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Procedure in preview

Article-Procedure in preview

You want to change your look a little — maybe fill out your cheeks, plump up your lips or smooth out the profile of your nose — but you want to check the look out first before you commit because you want to be sure it's right for you.

So, what's a girl to do?

One option you have is to "test drive" the look with a temporary filler before you actually decide to undergo a permanent procedure.

Joseph Niamtu, III, D.M.D., a board-certified cosmetic facial surgeon in Richmond, Va., says that, while rare, there is a place for such test drives.

"Occasionally, someone will come in and say, 'I think I want my lips done, but I don't want to look like Angelina Jolie.' We can inject saline solution in the lips — it's very fast, lasts for about an hour, and gives the patient a pretty good idea" of what to expect by simulating the look, but not the feel, of a permanent procedure.

Even though using fillers for test drives is relatively rare, it does have its place, Dr. Niamtu notes. First, he says, it can give you a good idea of what to expect if you proceed with a permanent filler or implant. And second, and perhaps more importantly, it gives you a safety net to decide that a look is not for you before you undergo a more permanent procedure.

First impressions

With any procedure, it's important that a patient's expectations are as reasonable as possible. For this reason, Dr. Niamtu says, "Before I do a lip implant, I always do a filler first. People get impulsive and impetuous, and maybe jump into something they won't like in the end. I tell them if they like the look they get with the fillers, then we can proceed with an implant."

If you want your chin or cheeks changed, Dr. Niamtu says the surgeon can show you the potential end result using an implant as a template. The surgeon traces around the implant on your skin, then injects that area. This gives you a preview of what look a particular implant will provide.

Even if you have a hump in your nose, a temporary filler can give you an idea of whether or not you want surgery to correct the hump. While a temporary filler "obviously won't reduce the hump," Dr. Niamtu says, "it does give the impression of doing so. The same can be said for fillers' use to check out the look for upturning the tip of the nose, for instance. It's not actually changing the shape, but rather giving an impression of what an end result would look like."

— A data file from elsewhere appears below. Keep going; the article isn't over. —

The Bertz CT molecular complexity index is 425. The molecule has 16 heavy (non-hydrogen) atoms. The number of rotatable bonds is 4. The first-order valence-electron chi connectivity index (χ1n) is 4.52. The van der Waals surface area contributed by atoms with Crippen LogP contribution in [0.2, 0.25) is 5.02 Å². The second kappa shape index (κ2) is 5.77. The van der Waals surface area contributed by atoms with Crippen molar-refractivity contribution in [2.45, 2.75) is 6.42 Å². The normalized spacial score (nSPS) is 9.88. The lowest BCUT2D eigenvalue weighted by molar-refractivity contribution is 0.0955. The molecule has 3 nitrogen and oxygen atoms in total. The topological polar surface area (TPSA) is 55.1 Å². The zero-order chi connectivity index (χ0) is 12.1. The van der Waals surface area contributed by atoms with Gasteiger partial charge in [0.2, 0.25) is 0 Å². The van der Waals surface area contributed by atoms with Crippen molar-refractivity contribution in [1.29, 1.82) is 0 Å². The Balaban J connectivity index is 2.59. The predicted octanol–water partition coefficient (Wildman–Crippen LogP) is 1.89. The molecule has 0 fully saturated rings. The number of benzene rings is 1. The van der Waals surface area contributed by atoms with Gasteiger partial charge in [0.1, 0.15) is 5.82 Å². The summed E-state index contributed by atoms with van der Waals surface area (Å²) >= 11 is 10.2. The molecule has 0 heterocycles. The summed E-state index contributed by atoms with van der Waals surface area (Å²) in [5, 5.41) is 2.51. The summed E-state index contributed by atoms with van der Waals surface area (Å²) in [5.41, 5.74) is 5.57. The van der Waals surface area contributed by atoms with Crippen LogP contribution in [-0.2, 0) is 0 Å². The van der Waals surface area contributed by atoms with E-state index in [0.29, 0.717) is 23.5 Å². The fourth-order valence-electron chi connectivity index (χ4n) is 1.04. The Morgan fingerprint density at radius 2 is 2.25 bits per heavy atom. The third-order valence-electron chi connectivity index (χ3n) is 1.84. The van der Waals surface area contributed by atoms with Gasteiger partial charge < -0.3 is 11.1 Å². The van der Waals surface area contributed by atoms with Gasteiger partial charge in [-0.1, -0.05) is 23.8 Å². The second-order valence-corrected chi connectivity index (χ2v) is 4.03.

Of course, there are other options available for you to test drive a look, but none of them are foolproof, Dr. Niamtu stresses. In addition to using temporary fillers or saline to see how you would look, computer-imaging software is frequently used as a noninvasive mode of showing before and after images.

Filler foibles

How can you feel assured that your "preview" look represents what your actual result will be?

"I don't think you can, totally," Dr. Niamtu notes. "Even with computer imaging, I'm creating a 'computer cartoon.' If I tried, I could make anyone look like the Mona Lisa." Computer imaging is popular and noninvasive, while an injection requires you to undergo a procedure. But at least with a filler test drive, you see the potential in real-time, and it's "a fairly reasonable facsimile."

There are also instances in which Dr. Niamtu would advise against filler test drives. No doctor should ever use a filler to try and sell a permanent procedure. If you feel that a doctor uses a temporary filler to try and convince you to undergo another procedure, find a different doctor.

Dr. Niamtu also says it's a red flag for him "if a patient has so much trepidation and so many reservations that she can't get comfortable with the idea [of cosmetic surgery]."

According to him, you need to be sure that you're ready to undergo cosmetic procedures. It's a big decision, and there are financial considerations that come into play.

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